Top 10 must-see things to do in Canada
8 August 2016 by Patrick Griffin
When considering a trip to the world’s second largest country, you could be forgiven for getting lost in its vast remotes or spun around in its cities where historic sights and gastronomic delights are to be found around every corner. That’s why we’ve collated this list of the finest activities and destinations that will help you get the most out of your Canada holiday. Of course, there’s more than a sprinkle of luxury thrown in for good measure.
Forming the colossal hunched backbone of continental America’s west, the Rocky Mountains’ snow-capped peaks, lake jewels and twin national park gems – Banff and Jasper – comprise some of the continent’s most arresting landscapes. Explore it all on a luxury train ride that crosses raging rivers on wooden trestle bridges and skirts dramatic lakes as eagles soar on thermal currents high overhead.
Spot grizzly bears on guided forest treks and giant whales on ocean cruises or simply relax on its deserted beaches, reached by kayak tours from this sublime western section of Vancouver Island. And, hidden among the rainforest and scattered along the water’s edge, Clayoquot Wilderness Resort’s canvas prospector tents feature wood burning stoves, antique furnishings and underfloor heating. It’s a stark contrast to the inhospitable beauty of its surrounds.
While it’s not the world’s tallest, Niagara tops the charts for sheer volume; millions of litres crash over its dramatic precipice each and every second. And the only way to truly appreciate its enormity is from the air. Alternatively, get as close to the spray as your captain dares with a falls cruise. Whichever you choose, be sure to head on to Niagara-on-the-Lake for vineyards that are garnering international attention for their innovative – and signature – ice wine.
Subarctic Yellowknife is the pioneering gateway into the Northwest Territories’ remote wilderness where swathes of Arctic Tundra butt up to boreal forests five times the size of the UK. Come the long winter nights, it’s the picturesque setting for the ethereal greens and raking reds of the aurora borealis. Head out on a guided tour to watch as entire skyscapes light up in what is the world’s most impressive visual phenomenon.
Something of a frontier outpost, Churchill is hidden away on the shores of Hudson Bay. Originally established as a 17th century fur-trading hub, today it’s best known for its indigenous polar bear population. Take a custom-built tundra buggy out to track their annual migration with a chance to spot Arctic foxes and hares along with the majestic caribou. You’ll also find beluga whales off its coast.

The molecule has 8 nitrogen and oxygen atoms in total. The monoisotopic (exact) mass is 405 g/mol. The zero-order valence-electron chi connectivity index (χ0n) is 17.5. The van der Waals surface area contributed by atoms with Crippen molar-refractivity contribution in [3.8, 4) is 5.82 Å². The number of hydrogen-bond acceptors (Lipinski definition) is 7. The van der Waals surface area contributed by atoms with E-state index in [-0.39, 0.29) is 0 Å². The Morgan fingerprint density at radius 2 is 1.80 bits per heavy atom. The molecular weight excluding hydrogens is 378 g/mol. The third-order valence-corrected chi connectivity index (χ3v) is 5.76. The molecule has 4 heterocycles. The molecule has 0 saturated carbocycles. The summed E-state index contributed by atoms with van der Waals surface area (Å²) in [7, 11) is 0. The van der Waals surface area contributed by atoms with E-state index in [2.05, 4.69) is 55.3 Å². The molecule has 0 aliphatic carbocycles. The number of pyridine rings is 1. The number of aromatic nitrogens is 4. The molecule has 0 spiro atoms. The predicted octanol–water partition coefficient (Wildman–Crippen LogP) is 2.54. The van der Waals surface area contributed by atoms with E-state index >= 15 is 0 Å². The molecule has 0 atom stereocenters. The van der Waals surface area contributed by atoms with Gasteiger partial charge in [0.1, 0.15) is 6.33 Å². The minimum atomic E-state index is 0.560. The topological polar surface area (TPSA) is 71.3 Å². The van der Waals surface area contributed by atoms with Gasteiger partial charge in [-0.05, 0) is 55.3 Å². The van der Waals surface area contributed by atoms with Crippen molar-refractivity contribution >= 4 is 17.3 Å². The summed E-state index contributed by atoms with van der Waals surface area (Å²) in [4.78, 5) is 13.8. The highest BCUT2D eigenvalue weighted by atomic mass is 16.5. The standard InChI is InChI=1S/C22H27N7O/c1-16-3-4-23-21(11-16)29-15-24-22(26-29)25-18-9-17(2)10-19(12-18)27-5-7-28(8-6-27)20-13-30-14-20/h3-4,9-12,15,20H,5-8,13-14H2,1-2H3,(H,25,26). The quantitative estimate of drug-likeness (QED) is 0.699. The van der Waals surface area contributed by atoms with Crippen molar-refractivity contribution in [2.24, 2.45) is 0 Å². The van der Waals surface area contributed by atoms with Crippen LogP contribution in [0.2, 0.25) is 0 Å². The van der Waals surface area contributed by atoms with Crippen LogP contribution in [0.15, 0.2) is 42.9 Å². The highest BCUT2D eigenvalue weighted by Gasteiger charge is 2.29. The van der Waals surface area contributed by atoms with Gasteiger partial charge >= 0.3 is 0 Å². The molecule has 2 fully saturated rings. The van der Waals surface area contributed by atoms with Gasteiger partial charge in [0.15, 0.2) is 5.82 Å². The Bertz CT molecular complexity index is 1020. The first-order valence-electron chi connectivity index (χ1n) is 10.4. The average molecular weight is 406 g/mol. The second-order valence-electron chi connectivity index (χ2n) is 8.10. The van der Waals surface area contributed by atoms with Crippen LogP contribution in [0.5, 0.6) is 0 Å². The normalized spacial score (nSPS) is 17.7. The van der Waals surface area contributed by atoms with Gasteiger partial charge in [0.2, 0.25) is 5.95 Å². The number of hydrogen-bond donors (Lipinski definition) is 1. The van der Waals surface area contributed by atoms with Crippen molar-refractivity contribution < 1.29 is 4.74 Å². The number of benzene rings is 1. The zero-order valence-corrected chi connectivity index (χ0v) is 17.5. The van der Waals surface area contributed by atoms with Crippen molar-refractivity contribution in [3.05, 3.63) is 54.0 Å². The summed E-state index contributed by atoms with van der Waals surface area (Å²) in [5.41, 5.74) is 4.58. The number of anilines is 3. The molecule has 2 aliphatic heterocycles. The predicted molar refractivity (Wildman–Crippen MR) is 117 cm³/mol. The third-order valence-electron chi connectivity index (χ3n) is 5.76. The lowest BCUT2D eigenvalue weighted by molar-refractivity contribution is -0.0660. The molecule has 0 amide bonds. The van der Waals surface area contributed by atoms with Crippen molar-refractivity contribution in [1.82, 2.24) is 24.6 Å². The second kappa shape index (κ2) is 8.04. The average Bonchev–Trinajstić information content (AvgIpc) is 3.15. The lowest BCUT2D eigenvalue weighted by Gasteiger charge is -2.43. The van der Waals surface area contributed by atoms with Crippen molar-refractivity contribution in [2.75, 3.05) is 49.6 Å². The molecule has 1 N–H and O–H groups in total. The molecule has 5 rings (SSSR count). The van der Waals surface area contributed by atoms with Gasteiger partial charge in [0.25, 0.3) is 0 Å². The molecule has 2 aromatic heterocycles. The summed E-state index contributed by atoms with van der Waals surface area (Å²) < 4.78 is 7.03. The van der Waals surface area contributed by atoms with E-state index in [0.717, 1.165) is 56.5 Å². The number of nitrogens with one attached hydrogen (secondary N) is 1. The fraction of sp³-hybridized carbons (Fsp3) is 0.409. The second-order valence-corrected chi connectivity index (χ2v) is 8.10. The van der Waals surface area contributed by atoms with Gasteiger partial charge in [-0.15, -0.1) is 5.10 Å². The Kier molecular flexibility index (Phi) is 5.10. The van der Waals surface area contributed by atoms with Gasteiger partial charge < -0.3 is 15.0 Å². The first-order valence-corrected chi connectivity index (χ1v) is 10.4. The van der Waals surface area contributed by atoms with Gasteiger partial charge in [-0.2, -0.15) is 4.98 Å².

Having long lived with an oil baron’s swagger – some dinosaurs weren’t lucky enough to see out their days in Alberta’s museums – Calgary’s annual festival is a brash, lively celebration of all things rodeo. Each July, 1.2 million visitors are treated to everything from high-octane wagon racing and colourful parades to live music and amusement park attractions. You’ll also have the chance to experience First Nations’ culture in its Indian Village, enjoy barbecued foodie delights from gourmet food trucks and watch as bucking broncos compete for a share of the $2 million prize money. Read our visitor's guide to the stampede.
Often billed as the world’s most multicultural city, Toronto’s astounding diversity manifests itself in a full range of culinary treats. Tuck into oriental favourites in one of the city’s six Chinatowns, Caribbean spices in Eglington West and European classics in its Little Italy. However, for a dining experience with a difference, head to its iconic CN Tower where high-end cuisine is served to revolving views over the entire city.
Atlantic Canada’s coastal jags and wild interiors are as visually arresting as they are remote. And Quirpon Lighthouse – dating back to 1922 – is perched on Newfoundland’s northern island tip meaning room views out over crashing waves and, yes, lazily drifting icebergs. It’s also not uncommon to spot orcas, seals and humpback whales.
In the Yukon, animals outnumber man and frontier outposts dot the country’s five tallest mountains and the world’s largest subarctic lake. This is gold country. Trace its pioneering tradition with a drive along the Klondike Highway to experience alpine scenery as you call into gold rush towns, emerald lakes and river vistas.
10. Experience Montreal and Québec City
It’s a shame to have to group these two French Canadian jewels, especially considering their diverse appeal. In Québec City, cobblestone streets lead to 17th century residences, sidewalk bistros and grand churches in its UNESCO-listed Old Town while Montréal looks forward in cutting edge art houses and theatres. Sum up its futurism in the Underground City where everything from performing art venues and cinemas to offices and convention halls are linked by a vast complex of interconnecting tunnels.